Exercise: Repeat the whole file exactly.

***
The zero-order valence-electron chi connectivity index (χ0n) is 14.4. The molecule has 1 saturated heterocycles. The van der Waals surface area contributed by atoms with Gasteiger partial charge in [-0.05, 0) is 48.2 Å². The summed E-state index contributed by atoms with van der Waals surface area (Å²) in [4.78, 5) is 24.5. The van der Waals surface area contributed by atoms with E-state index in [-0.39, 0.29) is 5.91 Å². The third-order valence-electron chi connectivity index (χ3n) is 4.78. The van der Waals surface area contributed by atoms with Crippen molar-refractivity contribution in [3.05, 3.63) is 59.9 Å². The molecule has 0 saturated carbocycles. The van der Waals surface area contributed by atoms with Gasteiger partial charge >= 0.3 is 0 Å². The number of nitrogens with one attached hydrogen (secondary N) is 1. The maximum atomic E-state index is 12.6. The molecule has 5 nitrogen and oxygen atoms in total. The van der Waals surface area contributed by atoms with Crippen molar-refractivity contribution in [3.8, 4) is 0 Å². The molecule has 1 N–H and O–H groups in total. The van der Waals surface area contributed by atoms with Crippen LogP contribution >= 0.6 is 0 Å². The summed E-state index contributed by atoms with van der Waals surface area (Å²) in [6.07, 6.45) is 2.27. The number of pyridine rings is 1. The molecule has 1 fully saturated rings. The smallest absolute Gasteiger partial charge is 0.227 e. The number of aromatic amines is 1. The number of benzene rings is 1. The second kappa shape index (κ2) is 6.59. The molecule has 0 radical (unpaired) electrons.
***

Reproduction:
The zero-order valence-electron chi connectivity index (χ0n) is 14.4. The molecule has 1 saturated heterocycles. The van der Waals surface area contributed by atoms with Gasteiger partial charge in [-0.05, 0) is 48.2 Å². The summed E-state index contributed by atoms with van der Waals surface area (Å²) in [4.78, 5) is 24.5. The van der Waals surface area contributed by atoms with E-state index in [-0.39, 0.29) is 5.91 Å². The third-order valence-electron chi connectivity index (χ3n) is 4.78. The van der Waals surface area contributed by atoms with Crippen molar-refractivity contribution in [3.05, 3.63) is 59.9 Å². The molecule has 0 saturated carbocycles. The van der Waals surface area contributed by atoms with Gasteiger partial charge >= 0.3 is 0 Å². The number of nitrogens with one attached hydrogen (secondary N) is 1. The maximum atomic E-state index is 12.6. The molecule has 5 nitrogen and oxygen atoms in total. The van der Waals surface area contributed by atoms with Crippen molar-refractivity contribution in [3.8, 4) is 0 Å². The molecule has 1 N–H and O–H groups in total. The van der Waals surface area contributed by atoms with Crippen LogP contribution >= 0.6 is 0 Å². The summed E-state index contributed by atoms with van der Waals surface area (Å²) in [6.07, 6.45) is 2.27. The number of pyridine rings is 1. The molecule has 1 fully saturated rings. The smallest absolute Gasteiger partial charge is 0.227 e. The number of aromatic amines is 1. The number of benzene rings is 1. The second kappa shape index (κ2) is 6.59. The molecule has 0 radical (unpaired) electrons.